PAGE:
Energy Supply Field Worksheet

When talking about climate change solutions, people have a tendency to be emphatic, yet vague. This worksheet helps clear through the assertions to the eye opening math underneath.

chat Posted Jun 10, 2015 by Rezwan | Category : Contenders New Jersey Energy Supply Scoreboard
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We are in the process of designing this worksheet. Your suggestions and graphic help are welcome! The worksheets can be used in a Renewable + Nuclear Living Room Conversation. They will also be a tool for carbon-free coaches in the Zero Carbon Playbook.

Goal: to design a worksheet to use for discussing one’s preferred energy supply breakdown.

Proposal: Start with a baseline infographic that shows the current energy supply breakdown. Follow with a few infographics that walk people through the assumptions of a transition to 1) a 100% Renewable solution; 2) a 100% nuclear solution. These sheets have space for participants to jot down the barriers they would face to adopting these goals, as well as the footprint of these goals. The final part of the “worksheet” is the last page which has a blank “energy supply field”. Participants (a mix of pro 100% renewables and pro nuclear) negotiate to fill up the chart. Share your results online!

Let’s start with an infographic that shows our State’s current energy consumption by energy type.  We’ll use my home state of New Jersey as the example.

New Jersey Energy Field, 2012

Here is the present energy breakdown for the state of New Jersey. The data is from EIA.gov.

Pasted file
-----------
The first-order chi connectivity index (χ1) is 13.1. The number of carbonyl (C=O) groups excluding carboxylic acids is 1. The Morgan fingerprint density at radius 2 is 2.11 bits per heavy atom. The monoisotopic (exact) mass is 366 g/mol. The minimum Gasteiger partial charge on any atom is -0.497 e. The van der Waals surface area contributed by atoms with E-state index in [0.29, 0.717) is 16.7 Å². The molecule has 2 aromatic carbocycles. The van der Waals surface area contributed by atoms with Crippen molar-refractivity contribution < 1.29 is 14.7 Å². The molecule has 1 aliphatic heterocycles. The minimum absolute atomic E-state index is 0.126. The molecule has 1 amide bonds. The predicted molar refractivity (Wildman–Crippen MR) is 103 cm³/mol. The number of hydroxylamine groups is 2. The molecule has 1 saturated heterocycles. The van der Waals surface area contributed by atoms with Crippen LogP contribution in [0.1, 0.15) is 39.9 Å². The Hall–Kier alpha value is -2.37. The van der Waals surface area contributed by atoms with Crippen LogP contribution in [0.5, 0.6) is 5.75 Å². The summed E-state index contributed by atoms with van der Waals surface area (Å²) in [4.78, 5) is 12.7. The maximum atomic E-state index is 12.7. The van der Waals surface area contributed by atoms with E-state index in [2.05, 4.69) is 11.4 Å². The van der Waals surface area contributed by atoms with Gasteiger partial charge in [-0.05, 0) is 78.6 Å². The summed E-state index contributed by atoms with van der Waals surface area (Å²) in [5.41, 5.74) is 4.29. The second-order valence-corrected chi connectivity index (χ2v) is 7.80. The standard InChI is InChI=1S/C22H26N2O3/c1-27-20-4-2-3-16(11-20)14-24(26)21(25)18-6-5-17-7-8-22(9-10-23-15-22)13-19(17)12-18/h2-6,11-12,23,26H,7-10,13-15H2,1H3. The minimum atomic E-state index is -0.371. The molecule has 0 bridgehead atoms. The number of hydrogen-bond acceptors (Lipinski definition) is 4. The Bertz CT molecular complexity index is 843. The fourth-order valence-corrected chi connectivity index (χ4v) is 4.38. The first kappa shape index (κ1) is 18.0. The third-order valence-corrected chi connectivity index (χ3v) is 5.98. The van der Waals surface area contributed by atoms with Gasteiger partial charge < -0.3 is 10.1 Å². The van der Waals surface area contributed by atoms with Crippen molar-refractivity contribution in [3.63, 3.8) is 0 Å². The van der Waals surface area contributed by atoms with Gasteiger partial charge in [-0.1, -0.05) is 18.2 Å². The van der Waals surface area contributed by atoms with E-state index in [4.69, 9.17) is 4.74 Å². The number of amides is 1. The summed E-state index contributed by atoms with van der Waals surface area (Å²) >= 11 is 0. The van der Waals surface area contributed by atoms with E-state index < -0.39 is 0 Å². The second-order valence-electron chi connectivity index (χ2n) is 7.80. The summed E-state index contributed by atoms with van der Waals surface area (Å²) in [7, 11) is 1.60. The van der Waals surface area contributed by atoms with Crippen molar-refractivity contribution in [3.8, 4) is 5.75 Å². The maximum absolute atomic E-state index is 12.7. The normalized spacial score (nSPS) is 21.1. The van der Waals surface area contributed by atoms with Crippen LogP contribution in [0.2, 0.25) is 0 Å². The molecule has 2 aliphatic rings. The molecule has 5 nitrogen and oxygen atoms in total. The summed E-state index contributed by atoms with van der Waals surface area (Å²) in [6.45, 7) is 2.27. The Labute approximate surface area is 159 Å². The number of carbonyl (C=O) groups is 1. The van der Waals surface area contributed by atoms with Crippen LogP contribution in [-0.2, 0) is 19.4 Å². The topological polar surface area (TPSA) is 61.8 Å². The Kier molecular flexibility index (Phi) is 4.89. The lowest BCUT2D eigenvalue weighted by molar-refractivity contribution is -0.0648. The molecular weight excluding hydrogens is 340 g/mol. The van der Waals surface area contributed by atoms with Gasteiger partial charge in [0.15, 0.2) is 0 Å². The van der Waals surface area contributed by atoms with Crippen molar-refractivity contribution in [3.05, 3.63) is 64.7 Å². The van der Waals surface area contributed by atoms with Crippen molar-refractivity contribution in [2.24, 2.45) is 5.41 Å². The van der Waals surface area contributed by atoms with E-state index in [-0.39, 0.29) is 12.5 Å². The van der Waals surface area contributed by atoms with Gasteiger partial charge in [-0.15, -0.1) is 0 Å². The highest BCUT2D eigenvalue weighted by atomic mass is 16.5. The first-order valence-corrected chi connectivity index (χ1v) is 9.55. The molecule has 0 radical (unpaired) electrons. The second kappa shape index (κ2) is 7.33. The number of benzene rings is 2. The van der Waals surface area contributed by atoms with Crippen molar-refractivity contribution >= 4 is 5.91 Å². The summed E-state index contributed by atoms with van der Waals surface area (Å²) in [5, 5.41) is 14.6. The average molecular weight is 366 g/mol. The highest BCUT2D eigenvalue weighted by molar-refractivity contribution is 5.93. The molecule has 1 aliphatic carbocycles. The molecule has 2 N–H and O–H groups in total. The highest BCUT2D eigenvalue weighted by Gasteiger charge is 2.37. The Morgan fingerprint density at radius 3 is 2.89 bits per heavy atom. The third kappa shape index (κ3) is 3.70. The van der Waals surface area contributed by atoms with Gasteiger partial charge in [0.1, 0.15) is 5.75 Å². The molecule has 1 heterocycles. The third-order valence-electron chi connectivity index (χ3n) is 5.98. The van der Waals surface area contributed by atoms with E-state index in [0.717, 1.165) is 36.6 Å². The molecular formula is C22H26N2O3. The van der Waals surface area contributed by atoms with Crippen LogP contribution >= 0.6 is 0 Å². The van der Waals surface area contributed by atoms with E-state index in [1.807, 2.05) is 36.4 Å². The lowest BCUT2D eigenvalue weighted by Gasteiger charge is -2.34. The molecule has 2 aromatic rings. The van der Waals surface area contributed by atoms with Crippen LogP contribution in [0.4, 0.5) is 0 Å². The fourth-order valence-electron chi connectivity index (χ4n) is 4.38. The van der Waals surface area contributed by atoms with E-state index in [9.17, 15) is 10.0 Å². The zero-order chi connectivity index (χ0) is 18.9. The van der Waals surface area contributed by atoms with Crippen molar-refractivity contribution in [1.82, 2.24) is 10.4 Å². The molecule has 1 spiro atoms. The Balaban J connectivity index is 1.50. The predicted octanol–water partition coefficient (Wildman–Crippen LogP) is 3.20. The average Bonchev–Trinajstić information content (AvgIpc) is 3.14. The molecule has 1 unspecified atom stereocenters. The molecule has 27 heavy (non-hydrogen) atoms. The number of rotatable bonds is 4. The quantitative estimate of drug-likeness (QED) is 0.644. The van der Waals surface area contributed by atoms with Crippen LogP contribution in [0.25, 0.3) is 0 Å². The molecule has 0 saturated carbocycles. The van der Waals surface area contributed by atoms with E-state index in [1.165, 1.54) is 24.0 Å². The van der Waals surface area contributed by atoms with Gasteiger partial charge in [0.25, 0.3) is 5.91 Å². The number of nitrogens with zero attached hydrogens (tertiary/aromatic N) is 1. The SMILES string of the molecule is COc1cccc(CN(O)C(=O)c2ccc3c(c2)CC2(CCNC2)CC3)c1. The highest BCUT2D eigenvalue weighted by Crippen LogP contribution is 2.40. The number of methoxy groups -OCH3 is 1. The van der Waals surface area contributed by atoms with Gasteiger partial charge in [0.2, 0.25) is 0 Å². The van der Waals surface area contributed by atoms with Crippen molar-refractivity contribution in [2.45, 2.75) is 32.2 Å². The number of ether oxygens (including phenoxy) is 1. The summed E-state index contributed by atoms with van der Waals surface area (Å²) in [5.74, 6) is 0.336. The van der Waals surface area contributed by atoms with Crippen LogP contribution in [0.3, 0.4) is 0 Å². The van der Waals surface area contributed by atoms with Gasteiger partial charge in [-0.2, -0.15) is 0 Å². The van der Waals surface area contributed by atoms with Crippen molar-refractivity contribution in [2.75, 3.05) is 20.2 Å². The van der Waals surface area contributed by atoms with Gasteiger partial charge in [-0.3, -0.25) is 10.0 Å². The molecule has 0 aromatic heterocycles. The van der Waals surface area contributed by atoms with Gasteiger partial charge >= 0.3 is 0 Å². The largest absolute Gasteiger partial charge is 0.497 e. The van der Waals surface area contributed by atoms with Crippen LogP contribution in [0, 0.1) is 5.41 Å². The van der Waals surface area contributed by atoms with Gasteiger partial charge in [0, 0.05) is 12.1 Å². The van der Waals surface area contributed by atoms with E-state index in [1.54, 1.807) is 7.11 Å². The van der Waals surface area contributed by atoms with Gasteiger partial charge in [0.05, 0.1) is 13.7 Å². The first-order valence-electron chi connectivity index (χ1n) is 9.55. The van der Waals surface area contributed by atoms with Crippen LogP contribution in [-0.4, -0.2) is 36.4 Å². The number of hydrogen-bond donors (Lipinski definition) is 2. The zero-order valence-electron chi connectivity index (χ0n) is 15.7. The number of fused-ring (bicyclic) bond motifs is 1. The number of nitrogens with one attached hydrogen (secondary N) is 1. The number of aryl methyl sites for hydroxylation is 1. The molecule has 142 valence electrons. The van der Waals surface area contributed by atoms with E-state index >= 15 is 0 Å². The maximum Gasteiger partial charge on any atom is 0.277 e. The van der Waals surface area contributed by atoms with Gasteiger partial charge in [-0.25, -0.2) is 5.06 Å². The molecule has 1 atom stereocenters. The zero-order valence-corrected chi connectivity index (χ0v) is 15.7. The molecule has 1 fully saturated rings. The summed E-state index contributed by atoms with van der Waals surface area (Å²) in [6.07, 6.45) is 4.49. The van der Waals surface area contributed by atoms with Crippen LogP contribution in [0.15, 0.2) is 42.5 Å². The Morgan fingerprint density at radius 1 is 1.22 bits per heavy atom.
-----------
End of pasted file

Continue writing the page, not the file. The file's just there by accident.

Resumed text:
Step one in the worksheet, discuss the graph. What does it tell you?

A second infographic will be derived from the Solutions Project.  You can see their New Jersey infographic here. It is given in percents, so we will have to convert that into the Solutions playing field. The Solutions field for NJ will be 43% shorter, because running things on electricity turns out to be more efficient than on fuel. This field shortening advantage applies to nuclear too.

43% shorter is 57% of 665TWh = 379TWh of energy each year. Now, what is the field breakdown? Looking at the Solutions Project poster we start plotting the energy sources. 27.3% from Solar PV plants. 103TWh from Solar PV.

The third part of the worksheet will translate the numbers into spatial dimensions using David MacKay’s reality checks, or other approach the parties agree on. For example, for the Solar PV, how many parks and of what size would you need to supply the 103TWh per year? Using actual capacity factor, not nameplate? Got that number? Great! Now where in the state will you be putting these parks? How do the residents feel about that?

We may have a lot of these calculations already done for the participants, and they can, of course, check the math.

We will also have a 100% nuclear solution. Quick NJ calculation here - if 4 power plants presently supply 17% of New Jersey’s energy, and we’re going to go to a 57% field, 57/16=3.5 times more power plants would be 100%. That’s 14 power plants, so 10 new ones. How much space would they take up? Where would you put them? How will the residents feel about that? grin

With this data laid out before us, like coaches at a football game, we get to talk about how to deploy the players (power plants and sources) on the field (our State), and consider the opposition to each move - NIMBY, cost, industry lobbying etc.

These are the decisions we’re asking our fellow citizens to make. This simulation should be revealing.

Zero carbon playbook in one poster
Nuclear Energy Information to inform discussion

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